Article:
“When I learned of her status, we immediately ended her employment and offered her assistance in getting legal status,” Puzder said in a statement. The fast-food company executive also said that he and his wife have paid back taxes to the IRS and the state of California.

By the way, can you remember the other prominent political figures caught in a similar predicament in years past? On the national level, there was the failed nomination of Zoë Baird to be attorney general (her family hired two people to care for their kids).

Here in California, there have been two high-profile cases of candidates’ domestic helpers lacking legal residency. Former congressman Michael Huffington’s revelation rocked the 1994 campaign for the Senate. And in 2010, GOP gubernatorial nominee Meg Whitman admitted the same thing happened in her family, shaking up her race against Brown.


Trump’s choice for attorney general, Alabama Sen. Jeff Sessions, is expected to receive a full Senate vote later today. Tuesday night, however, his nomination sparked a formal reprimand for Massachusetts Sen. Elizabeth Warren for reading from a letter once written by the late Coretta Scott King. King had written the letter opposing Sessions’s failed judicial nomination three decades ago.


A bit of a political reality check was delivered on Tuesday by Homeland Security Secretary John Kelly: It’s going to take some time to build that wall on the U.S.-Mexico border.

“We’re not going to be able to build a wall everywhere all at once,” Kelly told a House committee. And then this nugget, which seems to undercut the president’s campaign promise: Border Patrol agents, said Kelly, prefer barriers they can see through rather than a solid wall.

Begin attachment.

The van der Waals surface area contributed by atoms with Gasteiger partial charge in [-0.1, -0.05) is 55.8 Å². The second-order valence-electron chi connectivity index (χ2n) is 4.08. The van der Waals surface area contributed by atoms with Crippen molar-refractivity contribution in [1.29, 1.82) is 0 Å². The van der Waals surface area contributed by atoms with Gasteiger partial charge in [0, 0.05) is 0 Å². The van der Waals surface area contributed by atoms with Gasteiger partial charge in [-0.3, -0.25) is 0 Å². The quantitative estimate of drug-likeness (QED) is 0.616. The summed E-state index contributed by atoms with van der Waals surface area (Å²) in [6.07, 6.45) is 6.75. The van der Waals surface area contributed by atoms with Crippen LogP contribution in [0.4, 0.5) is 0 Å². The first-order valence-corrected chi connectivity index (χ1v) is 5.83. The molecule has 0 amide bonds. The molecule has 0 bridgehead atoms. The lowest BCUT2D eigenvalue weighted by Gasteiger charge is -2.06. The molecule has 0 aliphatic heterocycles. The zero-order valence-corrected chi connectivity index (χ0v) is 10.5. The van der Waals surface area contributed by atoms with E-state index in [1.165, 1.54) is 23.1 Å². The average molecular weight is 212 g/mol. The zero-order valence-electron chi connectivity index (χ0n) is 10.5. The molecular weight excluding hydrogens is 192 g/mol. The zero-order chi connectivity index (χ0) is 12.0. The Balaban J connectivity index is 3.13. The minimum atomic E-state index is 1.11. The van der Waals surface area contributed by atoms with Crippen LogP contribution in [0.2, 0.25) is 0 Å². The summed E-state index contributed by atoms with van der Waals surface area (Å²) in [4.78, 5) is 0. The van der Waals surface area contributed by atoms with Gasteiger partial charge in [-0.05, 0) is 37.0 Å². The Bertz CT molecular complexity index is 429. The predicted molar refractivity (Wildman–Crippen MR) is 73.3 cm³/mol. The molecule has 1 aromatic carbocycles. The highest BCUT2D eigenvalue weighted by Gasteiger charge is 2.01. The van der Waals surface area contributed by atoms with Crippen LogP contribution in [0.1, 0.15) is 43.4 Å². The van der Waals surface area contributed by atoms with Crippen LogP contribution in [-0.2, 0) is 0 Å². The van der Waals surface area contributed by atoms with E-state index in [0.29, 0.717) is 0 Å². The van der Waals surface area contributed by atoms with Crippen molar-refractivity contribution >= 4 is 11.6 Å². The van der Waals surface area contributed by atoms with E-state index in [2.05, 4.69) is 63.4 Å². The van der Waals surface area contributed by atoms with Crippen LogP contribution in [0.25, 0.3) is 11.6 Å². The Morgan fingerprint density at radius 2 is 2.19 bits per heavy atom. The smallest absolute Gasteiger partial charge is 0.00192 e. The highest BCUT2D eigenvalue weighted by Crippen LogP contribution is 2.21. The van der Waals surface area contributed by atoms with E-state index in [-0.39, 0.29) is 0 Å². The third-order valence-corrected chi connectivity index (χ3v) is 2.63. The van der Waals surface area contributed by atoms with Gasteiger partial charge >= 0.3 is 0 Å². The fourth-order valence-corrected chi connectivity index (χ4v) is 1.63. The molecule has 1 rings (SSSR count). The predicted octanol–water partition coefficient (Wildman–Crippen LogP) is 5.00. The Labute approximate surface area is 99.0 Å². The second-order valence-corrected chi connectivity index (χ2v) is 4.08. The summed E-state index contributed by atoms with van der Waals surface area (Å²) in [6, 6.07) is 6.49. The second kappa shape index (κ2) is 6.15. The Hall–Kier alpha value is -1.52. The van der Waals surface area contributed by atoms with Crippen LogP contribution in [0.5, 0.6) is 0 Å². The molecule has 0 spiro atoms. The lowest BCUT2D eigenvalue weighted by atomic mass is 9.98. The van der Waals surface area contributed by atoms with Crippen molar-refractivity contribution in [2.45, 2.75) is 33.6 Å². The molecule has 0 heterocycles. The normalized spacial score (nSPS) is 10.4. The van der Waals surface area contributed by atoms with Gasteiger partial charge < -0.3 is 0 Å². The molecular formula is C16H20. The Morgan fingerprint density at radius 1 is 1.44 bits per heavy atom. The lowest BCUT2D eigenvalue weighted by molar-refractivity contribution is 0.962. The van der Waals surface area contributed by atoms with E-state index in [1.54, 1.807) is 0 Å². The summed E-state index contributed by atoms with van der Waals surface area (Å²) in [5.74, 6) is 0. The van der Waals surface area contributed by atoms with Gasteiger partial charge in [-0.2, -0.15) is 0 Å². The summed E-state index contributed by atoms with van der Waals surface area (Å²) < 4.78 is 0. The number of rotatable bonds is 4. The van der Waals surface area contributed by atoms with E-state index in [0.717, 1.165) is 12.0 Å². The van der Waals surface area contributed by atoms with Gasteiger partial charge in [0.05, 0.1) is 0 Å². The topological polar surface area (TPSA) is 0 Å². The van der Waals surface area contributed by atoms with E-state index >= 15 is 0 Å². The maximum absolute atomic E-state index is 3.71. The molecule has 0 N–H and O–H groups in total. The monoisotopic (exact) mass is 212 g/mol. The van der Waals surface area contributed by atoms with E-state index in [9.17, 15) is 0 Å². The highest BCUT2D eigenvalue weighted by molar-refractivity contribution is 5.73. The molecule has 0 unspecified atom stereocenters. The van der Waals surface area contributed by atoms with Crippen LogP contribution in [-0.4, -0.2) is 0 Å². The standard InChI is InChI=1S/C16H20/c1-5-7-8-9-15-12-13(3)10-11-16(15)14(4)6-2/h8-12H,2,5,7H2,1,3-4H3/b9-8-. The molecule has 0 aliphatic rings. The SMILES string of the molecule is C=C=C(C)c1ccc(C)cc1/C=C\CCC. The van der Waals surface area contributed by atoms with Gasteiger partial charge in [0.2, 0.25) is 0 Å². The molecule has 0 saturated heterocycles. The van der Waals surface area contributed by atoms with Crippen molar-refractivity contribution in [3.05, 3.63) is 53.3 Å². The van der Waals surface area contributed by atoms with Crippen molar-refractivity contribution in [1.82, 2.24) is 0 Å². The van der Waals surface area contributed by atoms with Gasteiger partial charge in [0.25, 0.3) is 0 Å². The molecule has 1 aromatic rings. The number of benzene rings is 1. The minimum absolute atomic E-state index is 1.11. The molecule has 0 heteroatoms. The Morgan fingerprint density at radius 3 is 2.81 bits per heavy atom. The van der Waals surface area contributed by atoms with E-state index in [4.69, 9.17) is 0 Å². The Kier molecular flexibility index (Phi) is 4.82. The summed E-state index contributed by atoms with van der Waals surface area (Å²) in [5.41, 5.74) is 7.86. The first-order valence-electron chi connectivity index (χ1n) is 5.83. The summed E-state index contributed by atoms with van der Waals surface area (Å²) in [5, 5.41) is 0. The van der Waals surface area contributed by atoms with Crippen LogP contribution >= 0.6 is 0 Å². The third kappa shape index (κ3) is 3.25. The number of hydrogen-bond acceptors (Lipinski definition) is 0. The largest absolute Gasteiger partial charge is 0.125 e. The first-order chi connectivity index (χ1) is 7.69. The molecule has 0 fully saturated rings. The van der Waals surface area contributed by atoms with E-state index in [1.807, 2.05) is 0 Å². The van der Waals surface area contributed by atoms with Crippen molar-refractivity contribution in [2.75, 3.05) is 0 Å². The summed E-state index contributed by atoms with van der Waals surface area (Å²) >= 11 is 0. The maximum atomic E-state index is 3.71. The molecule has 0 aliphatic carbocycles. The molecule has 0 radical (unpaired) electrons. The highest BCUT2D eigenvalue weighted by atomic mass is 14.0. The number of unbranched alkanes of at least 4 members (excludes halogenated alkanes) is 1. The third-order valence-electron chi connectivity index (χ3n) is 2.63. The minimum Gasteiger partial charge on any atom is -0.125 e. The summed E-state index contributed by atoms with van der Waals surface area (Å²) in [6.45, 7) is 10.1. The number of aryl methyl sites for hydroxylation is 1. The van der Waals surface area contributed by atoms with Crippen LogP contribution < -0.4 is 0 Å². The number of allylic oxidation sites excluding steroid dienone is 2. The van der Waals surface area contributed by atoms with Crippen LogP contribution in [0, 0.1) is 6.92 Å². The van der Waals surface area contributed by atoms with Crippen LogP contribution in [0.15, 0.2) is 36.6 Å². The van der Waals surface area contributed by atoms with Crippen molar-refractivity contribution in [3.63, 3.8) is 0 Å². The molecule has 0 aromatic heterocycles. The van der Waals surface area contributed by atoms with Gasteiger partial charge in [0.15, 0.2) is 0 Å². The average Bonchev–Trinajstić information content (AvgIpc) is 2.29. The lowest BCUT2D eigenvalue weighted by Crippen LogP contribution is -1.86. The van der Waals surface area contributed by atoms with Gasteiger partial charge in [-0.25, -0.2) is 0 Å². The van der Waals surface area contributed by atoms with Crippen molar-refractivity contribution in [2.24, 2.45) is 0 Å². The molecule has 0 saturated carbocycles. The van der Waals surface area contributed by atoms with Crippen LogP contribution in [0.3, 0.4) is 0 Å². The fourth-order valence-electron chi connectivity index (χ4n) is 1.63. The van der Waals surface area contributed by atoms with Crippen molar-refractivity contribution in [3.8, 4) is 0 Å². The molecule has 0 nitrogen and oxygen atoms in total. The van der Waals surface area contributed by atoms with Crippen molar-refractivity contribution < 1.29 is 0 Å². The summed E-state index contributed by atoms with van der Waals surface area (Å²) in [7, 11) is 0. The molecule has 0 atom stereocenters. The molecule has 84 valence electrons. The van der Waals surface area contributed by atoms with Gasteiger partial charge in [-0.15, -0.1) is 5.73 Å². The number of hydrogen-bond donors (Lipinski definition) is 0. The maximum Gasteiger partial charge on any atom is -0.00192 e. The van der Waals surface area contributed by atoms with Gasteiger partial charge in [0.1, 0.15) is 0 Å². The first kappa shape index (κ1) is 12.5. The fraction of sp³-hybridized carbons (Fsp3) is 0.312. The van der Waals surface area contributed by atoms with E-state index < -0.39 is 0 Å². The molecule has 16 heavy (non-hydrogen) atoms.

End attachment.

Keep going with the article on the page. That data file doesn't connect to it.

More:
A few nuggets of news in the still nascent 2018 race to replace Brown in the governor’s office.

Most notable, perhaps, is the decision by Assembly Speaker Rendon to endorse state Treasurer John Chiang in a crowded field of prominent Democrats. One prominent political analyst called Chiang the “undervalued stock” in the governor’s race.

Meanwhile, those close to Silicon Valley billionaire Peter Thiel made it clear that the PayPal co-founder has no intention of running for the job.

And Republican outsider John Cox, a Rancho Santa Fe venture capitalist, said he’s forming an exploratory committee.

As always, we’re tracking these and other politics and government happenings every day on our Essential Politics news feed.


— A state lawmaker wants to prohibit state agencies, higher education institutions and public service providers from disclosing any personal information of applicants that would reveal immigration status.

— With little discussion and no opposing testimony, the state Assembly Public Safety Committee on Monday passed a bill to fund immigration law resources for public defender’s offices across California.

— Two new candidates have joined the special election in California’s 34th congressional district, while another one has dropped out. And an endorsement in the race by the California Democratic Party sparked some challengers to issue a joint statement claiming the process was “rigged.”

John Burton, chair of the California Democratic Party, endorsed Rep. Keith Ellison on Tuesday to lead the Democratic National Committee. The decision could help swing the largest state delegation behind the Minnesota congressman.

— Less than a year after a closely watched lawsuit challenging union fees assessed to California teachers was killed by a deadlocked U.S. Supreme Court, critics of the fees are back with a new effort.

— State officials are reviewing the rules on how they spend money from California’s cap-and-trade program, with a new emphasis on sending funding to low-income communities.

— A GOP lawmaker in Sacramento celebrated President Ronald Reagan’s birthday this week by handing out cookies to his state Capitol colleagues.